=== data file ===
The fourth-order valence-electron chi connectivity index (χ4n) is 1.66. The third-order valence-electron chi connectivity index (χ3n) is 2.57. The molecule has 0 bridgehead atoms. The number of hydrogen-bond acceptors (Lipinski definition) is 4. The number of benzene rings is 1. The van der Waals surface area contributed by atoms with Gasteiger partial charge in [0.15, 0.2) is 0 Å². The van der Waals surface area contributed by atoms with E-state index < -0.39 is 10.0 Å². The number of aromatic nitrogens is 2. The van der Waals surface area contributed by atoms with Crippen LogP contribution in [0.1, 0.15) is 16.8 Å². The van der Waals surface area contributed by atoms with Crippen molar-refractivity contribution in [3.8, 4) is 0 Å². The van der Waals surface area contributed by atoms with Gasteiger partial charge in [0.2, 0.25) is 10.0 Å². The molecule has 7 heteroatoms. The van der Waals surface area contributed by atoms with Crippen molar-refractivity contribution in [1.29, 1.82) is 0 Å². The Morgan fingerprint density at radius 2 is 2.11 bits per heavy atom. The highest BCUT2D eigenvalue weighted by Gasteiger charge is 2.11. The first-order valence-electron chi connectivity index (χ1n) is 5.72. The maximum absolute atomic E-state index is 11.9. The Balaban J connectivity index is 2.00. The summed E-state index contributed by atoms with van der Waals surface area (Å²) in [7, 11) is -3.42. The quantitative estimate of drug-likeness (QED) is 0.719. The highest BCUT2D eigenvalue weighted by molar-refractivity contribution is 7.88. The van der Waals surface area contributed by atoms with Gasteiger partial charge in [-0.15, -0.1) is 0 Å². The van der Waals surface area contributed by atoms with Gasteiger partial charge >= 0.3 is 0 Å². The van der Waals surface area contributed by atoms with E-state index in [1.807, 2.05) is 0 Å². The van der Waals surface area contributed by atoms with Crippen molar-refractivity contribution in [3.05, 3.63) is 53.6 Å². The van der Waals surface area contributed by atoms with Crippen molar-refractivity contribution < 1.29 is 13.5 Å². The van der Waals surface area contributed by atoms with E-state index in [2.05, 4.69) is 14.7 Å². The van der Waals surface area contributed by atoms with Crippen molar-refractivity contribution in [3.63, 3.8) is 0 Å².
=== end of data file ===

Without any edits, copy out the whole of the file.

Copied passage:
The fourth-order valence-electron chi connectivity index (χ4n) is 1.66. The third-order valence-electron chi connectivity index (χ3n) is 2.57. The molecule has 0 bridgehead atoms. The number of hydrogen-bond acceptors (Lipinski definition) is 4. The number of benzene rings is 1. The van der Waals surface area contributed by atoms with Gasteiger partial charge in [0.15, 0.2) is 0 Å². The van der Waals surface area contributed by atoms with E-state index < -0.39 is 10.0 Å². The number of aromatic nitrogens is 2. The van der Waals surface area contributed by atoms with Crippen LogP contribution in [0.1, 0.15) is 16.8 Å². The van der Waals surface area contributed by atoms with Crippen molar-refractivity contribution in [3.8, 4) is 0 Å². The van der Waals surface area contributed by atoms with Gasteiger partial charge in [0.2, 0.25) is 10.0 Å². The molecule has 7 heteroatoms. The van der Waals surface area contributed by atoms with Crippen molar-refractivity contribution in [1.29, 1.82) is 0 Å². The Morgan fingerprint density at radius 2 is 2.11 bits per heavy atom. The highest BCUT2D eigenvalue weighted by Gasteiger charge is 2.11. The first-order valence-electron chi connectivity index (χ1n) is 5.72. The maximum absolute atomic E-state index is 11.9. The Balaban J connectivity index is 2.00. The summed E-state index contributed by atoms with van der Waals surface area (Å²) in [7, 11) is -3.42. The quantitative estimate of drug-likeness (QED) is 0.719. The highest BCUT2D eigenvalue weighted by molar-refractivity contribution is 7.88. The van der Waals surface area contributed by atoms with Gasteiger partial charge in [-0.15, -0.1) is 0 Å². The van der Waals surface area contributed by atoms with Gasteiger partial charge >= 0.3 is 0 Å². The van der Waals surface area contributed by atoms with E-state index in [1.807, 2.05) is 0 Å². The van der Waals surface area contributed by atoms with Crippen molar-refractivity contribution in [3.05, 3.63) is 53.6 Å². The van der Waals surface area contributed by atoms with Crippen molar-refractivity contribution < 1.29 is 13.5 Å². The van der Waals surface area contributed by atoms with E-state index in [2.05, 4.69) is 14.7 Å². The van der Waals surface area contributed by atoms with Crippen molar-refractivity contribution in [3.63, 3.8) is 0 Å².